Letting a dog off-leash has some practical advantages (the dog gets a lot more exercise that way), and it's great fun if the dog is well-behaved, stays nearby and comes when called. My last dog, a beagle, loved the woods but would reliably stay within 50 yards or so, disappearing over a hill or into a ravine for a few moments, reappearing, making eye contact and then going off again. I've since moved to a more urban area and no longer have a place to do that sort of thing. I miss it.
posted by jon1270 at 2:06 AM on February 23, 2013 [2 favorites]

i'd never hire anyone who'd never had a dog of their own as a dog walker, full stop.
posted by lia at 6:00 AM on February 23, 2013 [1 favorite]

Hmm, maybe I'm a horrible dog owner, but I know my dogs and how they react to the leash and to strangers. After some instruction on the proper way to hold a leash, and some time watching you and my dog interact, I'd let you take The Happy Mutt Who Loves Everybody* on a hike. It sounds like I'm in the minority on this though.

Maybe you could encourage a friend or family member with a dog to go with you on the occasional hike, so you can get some experience, or at least observe the tricky parts in your usual hiking routes? In an urban or suburban area, you want to know where the neighborhood dogs live, and which ones will come charging at you - potentially scaring the dog you're walking - and which ones mean business with their barking and which ones are just saying howdy. You want to know where there is likely to be loud, scary-to-a-dog sounds - construction sites, church bells, loading docks, stuff like that. Obviously you want to know where the safest places are to cross busy streets. In more rural areas, you might run into more unleashed dogs not confined behind a fence, more speeding cars, and wildlife that tend to excite dogs - geese, rabbits, squirrels, etc.

Volunteering at a shelter is also a great idea. It would also allow you to tap into a network of dog lovers, who can then help you find clients. Shelters might also be a good source of dog first aid information, which would be a selling point for a dog handler of any kind.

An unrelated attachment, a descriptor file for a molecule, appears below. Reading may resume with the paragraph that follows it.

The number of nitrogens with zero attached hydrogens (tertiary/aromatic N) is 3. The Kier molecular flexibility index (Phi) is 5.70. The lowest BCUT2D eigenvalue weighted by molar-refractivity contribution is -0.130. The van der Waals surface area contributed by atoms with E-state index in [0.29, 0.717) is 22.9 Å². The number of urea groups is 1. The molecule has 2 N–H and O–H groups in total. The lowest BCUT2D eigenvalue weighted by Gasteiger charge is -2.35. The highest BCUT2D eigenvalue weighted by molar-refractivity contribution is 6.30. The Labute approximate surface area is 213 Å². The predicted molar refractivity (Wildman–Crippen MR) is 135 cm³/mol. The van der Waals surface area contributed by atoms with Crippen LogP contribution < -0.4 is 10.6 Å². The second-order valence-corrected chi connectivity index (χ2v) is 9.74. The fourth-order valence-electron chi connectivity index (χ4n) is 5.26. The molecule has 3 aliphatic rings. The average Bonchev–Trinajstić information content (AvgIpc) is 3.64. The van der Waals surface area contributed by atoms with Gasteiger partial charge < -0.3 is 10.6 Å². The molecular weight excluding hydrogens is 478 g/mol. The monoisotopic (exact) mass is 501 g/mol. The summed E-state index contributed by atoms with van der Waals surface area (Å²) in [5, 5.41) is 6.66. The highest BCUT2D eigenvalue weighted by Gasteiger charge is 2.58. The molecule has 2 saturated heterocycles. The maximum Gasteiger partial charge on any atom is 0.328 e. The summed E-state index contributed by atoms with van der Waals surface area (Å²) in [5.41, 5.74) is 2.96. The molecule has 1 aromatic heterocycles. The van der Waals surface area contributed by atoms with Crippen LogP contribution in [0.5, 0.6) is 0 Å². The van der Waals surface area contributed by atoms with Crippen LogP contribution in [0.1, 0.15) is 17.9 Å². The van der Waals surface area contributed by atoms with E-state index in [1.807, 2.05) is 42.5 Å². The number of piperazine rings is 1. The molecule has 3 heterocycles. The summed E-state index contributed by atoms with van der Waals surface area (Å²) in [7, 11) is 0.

*The Nose-y Beagle, The Neurotic Shepherd and The Surly Pomeranian are all monsters on a leash, so I wouldn't trust them with an inexperienced dog handler.
posted by SuperSquirrel at 7:18 AM on February 23, 2013

Getting away from the issue of actually turning this into a profit center for you, you must have friends with dogs, right? Ask if any of them think their dog could use a good walk once a week. They might want to see you interact with the dog locally before they let you take it off on an all day hike, but I think an awful lot of people would be happy to have someone who was willing to take over an occasional dog-walk for them. Not paid, but if what you really want is a companion on your hikes, I can totally see that happening easily.
posted by jacquilynne at 9:56 AM on February 23, 2013

Leash laws and whether dogs are allowed in parks is a tough issue. I hate that it's hard to find places to hike with my friend and his dog (other than the East Bay parks) if we want to obey the law, and in general I think that dogs enhance almost any setting, but I've also seen/heard some stories of off-leash dogs knocking down hikers and causing real problems.

Years ago on a huge rock on top of Old Rag mountain in the Shenandoahs, we came across a woman who'd been knocked down by a boisterous off-leash dog. Her leg was injured to the point that she couldn't walk, and it was close to sunset and getting cold. Rescue crews were on the way, fortunately, but it emphasized to me that there can be a good reason for leash laws. (Although I'm not sure if this is always the logic behind them...)
posted by needs more cowbell at 1:05 PM on February 23, 2013

The Marin Humane Society offers a beginning dog handling class--I believe you can take it even if you don't have a dog. They also use volunteer walkers/socializers. Guide Dogs for the Blind tends to like to have people who have some dog experience--but they do use "puppy socializers" who play with the puppies--usually with a more experienced volunteer to show you the special tests and exercises they like to do.
posted by agatha_magatha at 10:13 PM on February 24, 2013